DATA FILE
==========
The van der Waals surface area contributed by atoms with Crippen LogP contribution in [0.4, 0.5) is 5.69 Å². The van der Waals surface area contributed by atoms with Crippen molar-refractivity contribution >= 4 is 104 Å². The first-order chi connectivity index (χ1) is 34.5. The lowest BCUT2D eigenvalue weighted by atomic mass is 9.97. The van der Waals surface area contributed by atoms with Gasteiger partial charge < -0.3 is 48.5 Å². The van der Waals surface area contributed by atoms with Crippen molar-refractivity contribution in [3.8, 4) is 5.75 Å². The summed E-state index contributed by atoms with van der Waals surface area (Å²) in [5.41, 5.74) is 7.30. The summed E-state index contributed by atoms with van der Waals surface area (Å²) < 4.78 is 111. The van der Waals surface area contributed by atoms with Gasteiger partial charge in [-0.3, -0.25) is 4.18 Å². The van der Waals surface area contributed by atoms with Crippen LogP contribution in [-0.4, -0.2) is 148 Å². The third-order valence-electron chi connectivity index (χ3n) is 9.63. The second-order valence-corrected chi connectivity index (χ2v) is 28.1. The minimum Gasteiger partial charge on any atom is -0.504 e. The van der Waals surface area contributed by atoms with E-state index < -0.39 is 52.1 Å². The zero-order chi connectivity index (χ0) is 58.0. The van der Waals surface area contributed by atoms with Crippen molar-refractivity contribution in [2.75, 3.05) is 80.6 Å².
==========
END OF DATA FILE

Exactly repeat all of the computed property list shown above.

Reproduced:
The van der Waals surface area contributed by atoms with Crippen LogP contribution in [0.4, 0.5) is 5.69 Å². The van der Waals surface area contributed by atoms with Crippen molar-refractivity contribution >= 4 is 104 Å². The first-order chi connectivity index (χ1) is 34.5. The lowest BCUT2D eigenvalue weighted by atomic mass is 9.97. The van der Waals surface area contributed by atoms with Gasteiger partial charge < -0.3 is 48.5 Å². The van der Waals surface area contributed by atoms with Crippen molar-refractivity contribution in [3.8, 4) is 5.75 Å². The summed E-state index contributed by atoms with van der Waals surface area (Å²) in [5.41, 5.74) is 7.30. The summed E-state index contributed by atoms with van der Waals surface area (Å²) < 4.78 is 111. The van der Waals surface area contributed by atoms with Gasteiger partial charge in [-0.3, -0.25) is 4.18 Å². The van der Waals surface area contributed by atoms with Crippen LogP contribution in [-0.4, -0.2) is 148 Å². The third-order valence-electron chi connectivity index (χ3n) is 9.63. The second-order valence-corrected chi connectivity index (χ2v) is 28.1. The minimum Gasteiger partial charge on any atom is -0.504 e. The van der Waals surface area contributed by atoms with E-state index < -0.39 is 52.1 Å². The zero-order chi connectivity index (χ0) is 58.0. The van der Waals surface area contributed by atoms with Crippen molar-refractivity contribution in [2.75, 3.05) is 80.6 Å².